Smoothing old walls (painted wallboard not plaster)

I have a number of walls where the joint tape is still a visible bump on the walls under many layers of paint. What sort of preparation of the surface would be required before additional joint compound could be applied to try to smooth these walls? Thanks!
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If there's a linear bubble under the tape, remove it and start from the beginning.
If it's sound, degrease (e.g. with tsp) and hand-sand with 60-80 grit or whatever you have that's close, wherever compound will be applied. Apply however many THIN coats of compound it takes to hide the joint, with the usual progression from 4" to 12" knives. Joint compound will stick to just about anything; this will get it to stick really well.
J
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In the past 2 months, I used a carbide 2.5" paint scraper to remove the many layers of built up paint and the crappy blobs of texture from all vertical walls in my 1973 built POS.
This process left many divots where the texture pulled off the wall, but by using 2 coats of thinned mud, after sanding the wall was perfectly smooth. In addition, like yours, the tapped seams were terrible, but when I was finished they were nearly invisible.
IF you scrape your walls, you don't want to go through to the drywall surface, just knock off the high spots, so when you apply new mud, it goes on smoothly. Something that really helped me was thin mud and using a broad knife. When applying the second coat, spray the wall lightly with a mist of water after getting the mud relatively smooth. It's impressive how smooth the mud turns out, ultimately it needs just a touch from the sander. I found it easier to scrape and smooth with mud than applying new mud over the top with out scraping which took something like 4 coats. Don't know what your situation is...but I at the same time I scraped the acoustical texturing off the ceiling (glad that crap is gone!).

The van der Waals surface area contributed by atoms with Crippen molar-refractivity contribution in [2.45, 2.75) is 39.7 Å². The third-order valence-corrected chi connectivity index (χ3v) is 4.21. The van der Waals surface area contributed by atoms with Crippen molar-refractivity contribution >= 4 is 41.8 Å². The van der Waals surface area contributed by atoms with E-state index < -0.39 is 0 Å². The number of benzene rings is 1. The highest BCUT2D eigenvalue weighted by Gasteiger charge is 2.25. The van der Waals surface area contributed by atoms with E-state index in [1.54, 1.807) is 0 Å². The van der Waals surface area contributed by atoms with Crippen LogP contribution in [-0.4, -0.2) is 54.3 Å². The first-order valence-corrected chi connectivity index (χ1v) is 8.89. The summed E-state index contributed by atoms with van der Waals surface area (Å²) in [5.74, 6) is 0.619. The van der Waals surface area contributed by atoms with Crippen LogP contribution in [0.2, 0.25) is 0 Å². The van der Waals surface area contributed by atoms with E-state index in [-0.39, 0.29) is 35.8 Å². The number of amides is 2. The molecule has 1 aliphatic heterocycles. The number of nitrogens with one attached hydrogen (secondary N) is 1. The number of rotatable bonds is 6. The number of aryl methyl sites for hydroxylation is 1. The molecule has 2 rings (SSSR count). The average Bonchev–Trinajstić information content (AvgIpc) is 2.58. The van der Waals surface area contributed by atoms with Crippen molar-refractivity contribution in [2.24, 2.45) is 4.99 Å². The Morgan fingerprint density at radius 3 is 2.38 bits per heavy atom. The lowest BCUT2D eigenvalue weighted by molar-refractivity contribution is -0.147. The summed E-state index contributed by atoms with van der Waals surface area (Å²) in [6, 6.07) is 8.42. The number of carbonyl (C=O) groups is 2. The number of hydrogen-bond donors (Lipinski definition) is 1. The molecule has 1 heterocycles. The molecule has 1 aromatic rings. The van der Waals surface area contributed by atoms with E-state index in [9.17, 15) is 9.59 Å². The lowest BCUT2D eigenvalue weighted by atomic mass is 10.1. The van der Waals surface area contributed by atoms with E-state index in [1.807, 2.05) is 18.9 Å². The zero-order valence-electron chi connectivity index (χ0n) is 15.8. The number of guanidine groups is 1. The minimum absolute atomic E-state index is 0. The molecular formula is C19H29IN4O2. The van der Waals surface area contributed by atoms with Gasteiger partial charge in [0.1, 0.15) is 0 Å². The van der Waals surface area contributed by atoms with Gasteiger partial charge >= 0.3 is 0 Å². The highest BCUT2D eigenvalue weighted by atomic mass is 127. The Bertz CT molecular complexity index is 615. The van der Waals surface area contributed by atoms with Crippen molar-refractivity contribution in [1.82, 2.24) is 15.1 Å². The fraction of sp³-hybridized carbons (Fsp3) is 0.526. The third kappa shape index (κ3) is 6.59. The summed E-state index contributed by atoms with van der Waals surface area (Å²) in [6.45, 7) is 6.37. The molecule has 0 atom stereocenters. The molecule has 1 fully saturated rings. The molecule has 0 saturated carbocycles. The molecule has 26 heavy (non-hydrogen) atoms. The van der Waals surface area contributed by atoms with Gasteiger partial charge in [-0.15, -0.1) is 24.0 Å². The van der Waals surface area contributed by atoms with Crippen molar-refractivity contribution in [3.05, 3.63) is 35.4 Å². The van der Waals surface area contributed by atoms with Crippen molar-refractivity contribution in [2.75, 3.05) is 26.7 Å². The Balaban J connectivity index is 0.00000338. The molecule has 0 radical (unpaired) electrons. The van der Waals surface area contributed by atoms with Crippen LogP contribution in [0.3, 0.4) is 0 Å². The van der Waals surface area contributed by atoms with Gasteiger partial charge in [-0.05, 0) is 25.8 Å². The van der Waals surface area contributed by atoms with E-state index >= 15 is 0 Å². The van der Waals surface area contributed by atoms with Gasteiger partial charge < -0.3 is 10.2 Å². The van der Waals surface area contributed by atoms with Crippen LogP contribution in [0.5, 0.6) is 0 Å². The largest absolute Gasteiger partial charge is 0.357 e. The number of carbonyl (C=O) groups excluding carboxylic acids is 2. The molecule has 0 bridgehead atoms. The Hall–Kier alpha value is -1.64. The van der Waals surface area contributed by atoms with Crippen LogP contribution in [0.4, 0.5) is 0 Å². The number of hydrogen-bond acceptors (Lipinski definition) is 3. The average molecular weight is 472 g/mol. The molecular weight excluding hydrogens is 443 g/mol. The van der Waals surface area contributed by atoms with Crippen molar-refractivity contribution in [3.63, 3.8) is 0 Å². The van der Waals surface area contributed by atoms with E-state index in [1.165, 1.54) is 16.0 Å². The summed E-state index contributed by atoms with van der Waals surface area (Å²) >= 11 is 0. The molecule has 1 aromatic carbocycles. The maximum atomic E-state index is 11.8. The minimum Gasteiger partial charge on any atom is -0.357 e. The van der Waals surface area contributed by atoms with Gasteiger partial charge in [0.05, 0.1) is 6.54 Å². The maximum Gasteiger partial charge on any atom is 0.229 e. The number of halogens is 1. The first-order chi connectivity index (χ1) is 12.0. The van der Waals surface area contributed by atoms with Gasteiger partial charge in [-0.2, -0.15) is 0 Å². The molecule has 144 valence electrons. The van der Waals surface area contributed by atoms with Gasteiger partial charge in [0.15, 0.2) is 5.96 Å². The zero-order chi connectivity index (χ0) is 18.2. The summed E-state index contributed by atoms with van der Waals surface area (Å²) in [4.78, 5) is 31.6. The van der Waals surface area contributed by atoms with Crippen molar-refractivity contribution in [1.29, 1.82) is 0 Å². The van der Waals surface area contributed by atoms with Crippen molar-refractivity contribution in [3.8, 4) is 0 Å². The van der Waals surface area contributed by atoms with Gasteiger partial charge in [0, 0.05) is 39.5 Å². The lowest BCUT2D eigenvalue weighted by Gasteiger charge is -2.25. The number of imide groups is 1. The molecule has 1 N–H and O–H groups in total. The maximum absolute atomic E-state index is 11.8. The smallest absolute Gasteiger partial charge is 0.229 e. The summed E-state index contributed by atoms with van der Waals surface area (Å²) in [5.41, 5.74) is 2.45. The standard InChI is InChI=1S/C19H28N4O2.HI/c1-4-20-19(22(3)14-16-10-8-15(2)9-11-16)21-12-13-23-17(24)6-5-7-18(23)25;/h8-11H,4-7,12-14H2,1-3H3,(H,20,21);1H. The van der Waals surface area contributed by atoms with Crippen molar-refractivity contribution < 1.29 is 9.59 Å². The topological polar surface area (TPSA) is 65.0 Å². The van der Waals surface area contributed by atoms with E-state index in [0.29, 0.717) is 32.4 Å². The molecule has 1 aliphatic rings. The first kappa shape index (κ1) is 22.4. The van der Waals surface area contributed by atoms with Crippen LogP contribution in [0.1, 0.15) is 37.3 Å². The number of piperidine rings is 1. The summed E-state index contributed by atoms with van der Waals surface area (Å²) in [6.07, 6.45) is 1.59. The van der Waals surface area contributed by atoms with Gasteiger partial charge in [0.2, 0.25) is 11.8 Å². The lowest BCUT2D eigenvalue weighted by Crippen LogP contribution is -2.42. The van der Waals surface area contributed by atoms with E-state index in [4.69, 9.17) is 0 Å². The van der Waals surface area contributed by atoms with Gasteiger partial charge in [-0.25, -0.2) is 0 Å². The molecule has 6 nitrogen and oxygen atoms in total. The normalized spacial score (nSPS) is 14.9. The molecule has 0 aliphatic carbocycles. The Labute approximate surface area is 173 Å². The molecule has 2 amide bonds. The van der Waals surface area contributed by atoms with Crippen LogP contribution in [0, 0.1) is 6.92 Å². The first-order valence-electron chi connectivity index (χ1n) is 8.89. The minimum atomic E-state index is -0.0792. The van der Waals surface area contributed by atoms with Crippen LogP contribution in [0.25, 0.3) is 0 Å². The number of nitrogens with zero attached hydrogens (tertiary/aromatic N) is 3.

One wall in particular had many bubbles under the tape, and what I learned was the original tappers filed massive cracks with mud, which later on, pulled away from the tape. If you have to remove the tape, take a knife, cut along each edge of the tape, through the mud and paint. With a putty knife and a spray bottle, start at one end and lift the tap out of the joint. Spraying a small amount of water on the tape really helps it to let go of the mud. Repair the mud in the joint with a narrow knife (I used a putty knife) making sure to keep the edges of the channel relatively clean. Lay new tape back in the track with fresh mud, feather the edges you'll be good to finish like it was new. Again...if there's massive amounts of mud on the seam...the paint scraper works well to level out large bumps, surforms work well too.
When you get the walls like you want, grab the texture gun and get to work. Granted this is a lot of work and wouldn't wish it on anyone...but the house looks fresh and renewed, and I'm glad I did it.
Good luck...
Darwin
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Just out of curiosity, if you knew then what you knew now, wouldn't you have just torn out the drywall and replaced it? It seems to me that the work to recover from a crappy drywall job exceeds or at least is as much as the work to just tear it out and do it over correctly.
Obviously the materials cost might be higher, but ignoring that,
Ted
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That's a fair question, and I considered it mostly I didn't want to deal with the insulation from the ciling. While scraping a room say 12 X 14 took only a couple of hours, each coat of mud a couple as well. So the while the details sound like a lot of extra time/effort it wasn't as bad as it sounds.
Darwin
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